Airobotics homing drone flies and lands without any need for a human

Self-flying drones are now commonplace, but the model pictured here can also land in an area the size of a toolshed – no operator required. The quadcopter and its landing box are the work of Tel Aviv-based Airobotics, which makes them for deployment on surveys and security patrols. “What makes us different is that ours is the only solution that automates the entire operation,” says co-founder Ran Krauss, 34.

Krauss started out making flying tools for photographers, but the price of drones was falling too fast to make a profit – so in 2014 he switched to industrial uses. An early test came that December, when oil from the Evrona oil field in Israel leaked into a nature reserve. Airobotics gave the clean-up crew a bird’s-eye view of the situation, but manual piloting was time-consuming and expensive. “This required automated drones,” says Krauss.

So he started building a UAV system that could function without operators. Airobotics’ drone can take off, fly preprogrammed flights for 30 minutes, then land without human assistance. Drones often struggle to land because of the turbulence their rotors kick up, so Airobotics devised a system that connects the vehicle to its base with a magnetic metal cord. On landing, brackets slide into place to secure the drone, and the launch pad withdraws into the weatherproof base.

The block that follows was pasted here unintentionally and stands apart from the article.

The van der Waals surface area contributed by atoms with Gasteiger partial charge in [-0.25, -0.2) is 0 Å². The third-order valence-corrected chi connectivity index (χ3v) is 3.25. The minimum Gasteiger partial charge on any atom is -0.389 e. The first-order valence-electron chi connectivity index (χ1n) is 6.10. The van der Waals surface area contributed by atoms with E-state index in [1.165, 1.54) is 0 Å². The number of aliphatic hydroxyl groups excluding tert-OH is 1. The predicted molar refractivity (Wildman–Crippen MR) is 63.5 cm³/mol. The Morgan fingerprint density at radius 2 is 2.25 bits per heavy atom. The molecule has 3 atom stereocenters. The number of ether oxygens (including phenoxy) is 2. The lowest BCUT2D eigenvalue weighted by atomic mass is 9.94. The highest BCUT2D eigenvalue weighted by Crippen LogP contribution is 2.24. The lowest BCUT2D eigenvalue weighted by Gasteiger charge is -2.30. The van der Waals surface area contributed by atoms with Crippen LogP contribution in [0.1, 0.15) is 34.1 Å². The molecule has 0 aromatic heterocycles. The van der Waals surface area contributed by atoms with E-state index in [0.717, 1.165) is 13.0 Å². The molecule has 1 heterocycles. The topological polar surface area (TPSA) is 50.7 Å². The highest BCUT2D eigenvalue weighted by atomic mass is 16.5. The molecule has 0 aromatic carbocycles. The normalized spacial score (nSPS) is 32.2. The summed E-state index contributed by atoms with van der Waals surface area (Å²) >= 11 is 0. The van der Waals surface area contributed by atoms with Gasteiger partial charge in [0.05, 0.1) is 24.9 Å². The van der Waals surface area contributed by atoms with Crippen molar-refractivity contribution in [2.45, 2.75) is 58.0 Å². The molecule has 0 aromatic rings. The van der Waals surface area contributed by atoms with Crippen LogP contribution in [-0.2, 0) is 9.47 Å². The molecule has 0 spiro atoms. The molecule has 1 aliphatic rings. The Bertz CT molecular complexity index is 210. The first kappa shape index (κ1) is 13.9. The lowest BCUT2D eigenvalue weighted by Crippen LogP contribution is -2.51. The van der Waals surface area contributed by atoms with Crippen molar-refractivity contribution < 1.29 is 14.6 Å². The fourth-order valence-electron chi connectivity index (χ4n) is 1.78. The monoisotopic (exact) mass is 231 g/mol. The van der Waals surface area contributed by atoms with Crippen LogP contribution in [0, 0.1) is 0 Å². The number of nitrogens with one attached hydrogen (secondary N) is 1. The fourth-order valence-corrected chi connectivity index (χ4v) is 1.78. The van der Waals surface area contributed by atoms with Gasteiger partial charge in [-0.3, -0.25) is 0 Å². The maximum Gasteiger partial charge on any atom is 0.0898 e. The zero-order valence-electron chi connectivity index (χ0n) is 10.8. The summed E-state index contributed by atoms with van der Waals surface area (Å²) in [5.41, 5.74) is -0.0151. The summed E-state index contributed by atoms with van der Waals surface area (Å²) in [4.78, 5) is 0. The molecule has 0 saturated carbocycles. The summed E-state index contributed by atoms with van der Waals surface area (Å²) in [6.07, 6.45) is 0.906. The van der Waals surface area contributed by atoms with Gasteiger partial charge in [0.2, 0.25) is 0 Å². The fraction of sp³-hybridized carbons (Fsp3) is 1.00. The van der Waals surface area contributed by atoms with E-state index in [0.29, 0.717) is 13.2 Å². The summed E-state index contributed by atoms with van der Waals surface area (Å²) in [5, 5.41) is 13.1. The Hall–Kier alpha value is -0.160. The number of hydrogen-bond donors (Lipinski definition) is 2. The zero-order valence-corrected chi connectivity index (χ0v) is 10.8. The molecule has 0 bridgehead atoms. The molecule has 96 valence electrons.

Airobotics charges a monthly fee – “tens of thousands of dollars per unit” – for the drone, its software and servicing. Its dozen or so clients include Israel Chemicals, which uses the drone to calculate the volume of phosphate stockpiles without the need for a surveyor on the ground. Another has a model with a chemical sniffer checking for leaks in pipes and storage tanks. Krauss predicts that while delivery UAVs struggle with safety regulations, “drones-in-a-box” will become standard workplace tools in mining and agriculture. “This year will be a defining year for drones,” he says.

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